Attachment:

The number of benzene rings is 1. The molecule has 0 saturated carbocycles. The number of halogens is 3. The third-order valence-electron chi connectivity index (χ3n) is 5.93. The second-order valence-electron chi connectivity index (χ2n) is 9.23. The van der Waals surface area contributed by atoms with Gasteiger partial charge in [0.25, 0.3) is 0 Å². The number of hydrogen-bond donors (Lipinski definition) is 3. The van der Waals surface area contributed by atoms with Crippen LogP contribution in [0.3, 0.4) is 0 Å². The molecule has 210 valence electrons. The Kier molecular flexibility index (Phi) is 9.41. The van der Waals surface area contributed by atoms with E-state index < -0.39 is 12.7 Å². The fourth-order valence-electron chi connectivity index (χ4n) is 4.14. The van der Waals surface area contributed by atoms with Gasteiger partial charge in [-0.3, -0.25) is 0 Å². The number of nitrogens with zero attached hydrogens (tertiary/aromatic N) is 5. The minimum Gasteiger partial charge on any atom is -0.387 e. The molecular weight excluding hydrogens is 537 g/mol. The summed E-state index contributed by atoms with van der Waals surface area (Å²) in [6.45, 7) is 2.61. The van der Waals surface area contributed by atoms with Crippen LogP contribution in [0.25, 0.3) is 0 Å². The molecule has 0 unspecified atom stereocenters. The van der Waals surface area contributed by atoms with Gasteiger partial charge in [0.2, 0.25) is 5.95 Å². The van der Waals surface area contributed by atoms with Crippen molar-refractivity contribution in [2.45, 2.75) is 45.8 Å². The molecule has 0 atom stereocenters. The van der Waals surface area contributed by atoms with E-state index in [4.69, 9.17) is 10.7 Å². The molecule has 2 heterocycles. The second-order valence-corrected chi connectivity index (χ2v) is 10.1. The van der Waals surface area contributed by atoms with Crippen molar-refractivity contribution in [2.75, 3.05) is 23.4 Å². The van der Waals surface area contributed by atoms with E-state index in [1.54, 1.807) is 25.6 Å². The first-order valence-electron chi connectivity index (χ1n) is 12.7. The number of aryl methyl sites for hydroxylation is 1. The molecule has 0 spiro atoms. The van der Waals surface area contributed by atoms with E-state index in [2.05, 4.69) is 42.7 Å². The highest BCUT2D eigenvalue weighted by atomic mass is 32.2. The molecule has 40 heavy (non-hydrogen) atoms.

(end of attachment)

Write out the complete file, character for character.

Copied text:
The number of benzene rings is 1. The molecule has 0 saturated carbocycles. The number of halogens is 3. The third-order valence-electron chi connectivity index (χ3n) is 5.93. The second-order valence-electron chi connectivity index (χ2n) is 9.23. The van der Waals surface area contributed by atoms with Gasteiger partial charge in [0.25, 0.3) is 0 Å². The number of hydrogen-bond donors (Lipinski definition) is 3. The van der Waals surface area contributed by atoms with Crippen LogP contribution in [0.3, 0.4) is 0 Å². The molecule has 210 valence electrons. The Kier molecular flexibility index (Phi) is 9.41. The van der Waals surface area contributed by atoms with E-state index < -0.39 is 12.7 Å². The fourth-order valence-electron chi connectivity index (χ4n) is 4.14. The van der Waals surface area contributed by atoms with Gasteiger partial charge in [-0.3, -0.25) is 0 Å². The number of nitrogens with zero attached hydrogens (tertiary/aromatic N) is 5. The minimum Gasteiger partial charge on any atom is -0.387 e. The molecular weight excluding hydrogens is 537 g/mol. The summed E-state index contributed by atoms with van der Waals surface area (Å²) in [6.45, 7) is 2.61. The van der Waals surface area contributed by atoms with Crippen LogP contribution in [0.25, 0.3) is 0 Å². The molecule has 0 unspecified atom stereocenters. The van der Waals surface area contributed by atoms with Gasteiger partial charge in [0.2, 0.25) is 5.95 Å². The van der Waals surface area contributed by atoms with Crippen molar-refractivity contribution in [2.45, 2.75) is 45.8 Å². The molecule has 0 atom stereocenters. The van der Waals surface area contributed by atoms with E-state index in [4.69, 9.17) is 10.7 Å². The molecule has 2 heterocycles. The second-order valence-corrected chi connectivity index (χ2v) is 10.1. The van der Waals surface area contributed by atoms with Crippen molar-refractivity contribution in [2.75, 3.05) is 23.4 Å². The van der Waals surface area contributed by atoms with E-state index in [1.54, 1.807) is 25.6 Å². The first-order valence-electron chi connectivity index (χ1n) is 12.7. The number of aryl methyl sites for hydroxylation is 1. The molecule has 0 spiro atoms. The van der Waals surface area contributed by atoms with E-state index in [2.05, 4.69) is 42.7 Å². The highest BCUT2D eigenvalue weighted by atomic mass is 32.2. The molecule has 40 heavy (non-hydrogen) atoms.